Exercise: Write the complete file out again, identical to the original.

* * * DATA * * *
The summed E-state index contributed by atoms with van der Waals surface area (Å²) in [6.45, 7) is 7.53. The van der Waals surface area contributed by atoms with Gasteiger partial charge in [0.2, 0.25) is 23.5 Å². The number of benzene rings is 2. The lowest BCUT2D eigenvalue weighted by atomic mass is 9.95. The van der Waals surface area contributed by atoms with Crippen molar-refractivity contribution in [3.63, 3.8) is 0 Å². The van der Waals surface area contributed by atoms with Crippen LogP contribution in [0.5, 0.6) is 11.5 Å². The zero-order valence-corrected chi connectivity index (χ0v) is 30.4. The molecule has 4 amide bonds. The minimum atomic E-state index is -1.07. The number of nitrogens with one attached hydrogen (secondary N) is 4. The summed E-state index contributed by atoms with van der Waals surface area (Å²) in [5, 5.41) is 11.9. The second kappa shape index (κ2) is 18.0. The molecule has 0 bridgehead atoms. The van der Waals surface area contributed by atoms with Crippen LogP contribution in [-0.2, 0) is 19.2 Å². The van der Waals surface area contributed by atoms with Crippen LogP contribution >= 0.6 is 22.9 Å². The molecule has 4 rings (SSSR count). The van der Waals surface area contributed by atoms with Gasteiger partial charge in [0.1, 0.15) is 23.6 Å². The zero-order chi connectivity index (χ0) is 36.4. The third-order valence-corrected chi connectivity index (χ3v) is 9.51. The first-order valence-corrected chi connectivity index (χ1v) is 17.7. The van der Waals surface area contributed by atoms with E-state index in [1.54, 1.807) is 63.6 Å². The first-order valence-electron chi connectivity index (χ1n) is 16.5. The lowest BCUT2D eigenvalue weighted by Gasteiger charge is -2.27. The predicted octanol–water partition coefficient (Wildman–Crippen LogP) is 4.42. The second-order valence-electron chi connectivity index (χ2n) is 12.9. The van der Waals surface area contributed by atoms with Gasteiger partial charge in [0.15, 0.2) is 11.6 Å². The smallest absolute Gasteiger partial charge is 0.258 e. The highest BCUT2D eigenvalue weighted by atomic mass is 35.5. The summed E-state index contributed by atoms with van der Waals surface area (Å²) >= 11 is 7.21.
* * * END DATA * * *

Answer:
The summed E-state index contributed by atoms with van der Waals surface area (Å²) in [6.45, 7) is 7.53. The van der Waals surface area contributed by atoms with Gasteiger partial charge in [0.2, 0.25) is 23.5 Å². The number of benzene rings is 2. The lowest BCUT2D eigenvalue weighted by atomic mass is 9.95. The van der Waals surface area contributed by atoms with Crippen molar-refractivity contribution in [3.63, 3.8) is 0 Å². The van der Waals surface area contributed by atoms with Crippen LogP contribution in [0.5, 0.6) is 11.5 Å². The zero-order valence-corrected chi connectivity index (χ0v) is 30.4. The molecule has 4 amide bonds. The minimum atomic E-state index is -1.07. The number of nitrogens with one attached hydrogen (secondary N) is 4. The summed E-state index contributed by atoms with van der Waals surface area (Å²) in [5, 5.41) is 11.9. The second kappa shape index (κ2) is 18.0. The molecule has 0 bridgehead atoms. The van der Waals surface area contributed by atoms with Crippen LogP contribution in [-0.2, 0) is 19.2 Å². The van der Waals surface area contributed by atoms with Crippen LogP contribution >= 0.6 is 22.9 Å². The molecule has 4 rings (SSSR count). The van der Waals surface area contributed by atoms with Gasteiger partial charge in [0.1, 0.15) is 23.6 Å². The zero-order chi connectivity index (χ0) is 36.4. The third-order valence-corrected chi connectivity index (χ3v) is 9.51. The first-order valence-corrected chi connectivity index (χ1v) is 17.7. The van der Waals surface area contributed by atoms with E-state index in [1.54, 1.807) is 63.6 Å². The first-order valence-electron chi connectivity index (χ1n) is 16.5. The lowest BCUT2D eigenvalue weighted by Gasteiger charge is -2.27. The predicted octanol–water partition coefficient (Wildman–Crippen LogP) is 4.42. The second-order valence-electron chi connectivity index (χ2n) is 12.9. The van der Waals surface area contributed by atoms with Gasteiger partial charge in [0.15, 0.2) is 11.6 Å². The smallest absolute Gasteiger partial charge is 0.258 e. The highest BCUT2D eigenvalue weighted by atomic mass is 35.5. The summed E-state index contributed by atoms with van der Waals surface area (Å²) >= 11 is 7.21.